Chiefs

Former Chiefs safety Ceasar Belser dies, will have brain donated to science

THE KANSAS CITY STAR

Another former NFL player will soon have his brain donated in the ongoing pursuit of greater knowledge about chronic traumatic encephalopathy.

The latest is former Chiefs safety Ceasar Belser, who played for the team from 1968 to 1971 and was a member of the 1969 Super Bowl champions. Belser died over the weekend from lung cancer, according to his son, Jason Belser — himself an 11-year NFL veteran and former Chief — and daughter, Cecilia Belser-Patton.

Both said that in light of neurological issues that popped in the latter years of Caesar’s life, the family has decided to donate his brain to the studies of the University of Texas Southwestern and Dr. Bennet Omalu, the physician who discovered CTE and has dedicated his life to researching the degenerative brain condition.

“After a discussion with his wife and our family, we just thought it was something that needed to be done,” said Jason, who has already said his own brain will be donated for study when he dies. “I just wouldn’t be able to sleep with myself knowing that we didn’t give him every opportunity to understand what was ailing him and the impact (it had on) him in his later days.”

Cecilia agreed, noting that the family agrees with Dr. Omalu’s work.

“I think it is our commitment to uphold players’ dignity and their worth beyond the football field,” she said. “We want to ensure their health, care and who they are as men, as people, supersedes who they are as athletes. Whatever we can do to help Dr. Omalu, we’re planning on doing as a family.”

Jason says he first took his father to the Mayo Clinic in February 2015 to have an evaluation done through the NFL Players Trust, which was created in 2013 to provide an ecosystem of support for former players, with an emphasis on overall health and successful transition from professional football.

Jason said Caesar was diagnosed with cognitive impairment and brain trauma, and eventually dementia.

“He really complained of memory loss, I would say, the last four years,” Jason said.

When Jason worked with the players’ association — he is a former senior director of player services and development — Caesar used to accompany him during his meetings with Cowboys players whenever he was in town. Jason knew something was wrong a few years back when Caesar couldn’t find his way to the facility during one visit.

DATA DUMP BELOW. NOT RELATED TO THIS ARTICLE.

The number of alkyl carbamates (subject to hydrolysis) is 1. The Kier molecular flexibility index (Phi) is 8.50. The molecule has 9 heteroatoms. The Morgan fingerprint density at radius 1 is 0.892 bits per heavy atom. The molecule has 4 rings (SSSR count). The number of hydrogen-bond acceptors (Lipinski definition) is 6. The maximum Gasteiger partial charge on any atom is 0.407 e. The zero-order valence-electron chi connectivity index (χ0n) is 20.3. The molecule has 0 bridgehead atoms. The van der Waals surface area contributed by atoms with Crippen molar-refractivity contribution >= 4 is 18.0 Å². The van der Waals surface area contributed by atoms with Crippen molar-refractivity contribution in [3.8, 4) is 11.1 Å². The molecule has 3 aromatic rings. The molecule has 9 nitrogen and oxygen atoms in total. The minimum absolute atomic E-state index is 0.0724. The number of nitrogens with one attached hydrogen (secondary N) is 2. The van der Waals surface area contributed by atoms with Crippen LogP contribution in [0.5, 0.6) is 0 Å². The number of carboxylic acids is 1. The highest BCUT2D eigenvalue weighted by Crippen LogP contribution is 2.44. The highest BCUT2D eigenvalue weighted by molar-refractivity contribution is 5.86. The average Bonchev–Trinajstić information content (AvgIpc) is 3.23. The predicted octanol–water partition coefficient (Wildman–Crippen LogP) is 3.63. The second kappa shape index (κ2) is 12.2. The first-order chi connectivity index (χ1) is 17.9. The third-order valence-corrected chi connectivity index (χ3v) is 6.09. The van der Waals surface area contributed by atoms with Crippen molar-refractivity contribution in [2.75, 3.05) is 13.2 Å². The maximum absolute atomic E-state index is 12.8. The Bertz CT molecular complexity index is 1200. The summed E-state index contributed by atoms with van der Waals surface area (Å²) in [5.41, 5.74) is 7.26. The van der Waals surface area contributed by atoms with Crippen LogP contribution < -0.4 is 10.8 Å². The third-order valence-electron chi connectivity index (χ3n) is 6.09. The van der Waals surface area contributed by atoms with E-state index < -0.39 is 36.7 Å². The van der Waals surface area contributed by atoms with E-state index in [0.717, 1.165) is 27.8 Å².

“He got kind of confused on how to get there, and that was, I think, my first realization that there might be something there,” Jason said.

The reality that Jason’s brain could one day do the same to him is the reason Jason also wants his donated to science.

“You’ve got to know,” Jason said. “You’ve got to know the return on investment. Is it worth it or is it not? I have a son who, if he decides to play, I want him to have as much information as humanly possible to make a decision.”

After Caesar played his final NFL season with the San Francisco 49ers in 1974, Jason says Caesar continued to work at Southwestern Bell Yellow Pages in Kansas City — he started out in sales and worked his way up to management. He moved to St. Louis in 1983, and then the Dallas-Fort Worth area in 1987.

“He was really a pioneer,” Jason said. “I would say he’s probably one of the first African-Americans to be in management at Southwestern Bell Yellow Pages.”

Cecilia wants people to remember their father for who he was as a person, not just as a football player. Caesar’s body will be laid to rest next weekend in Montgomery, Ala., his childhood home.

“Daddy was an extraordinary person in a lot of ways,” she said. “He was an outstanding speaker, he loved politics … he was a well-rounded, renaissance person. I want him to be remembered for that, as well as what he did on football field.”

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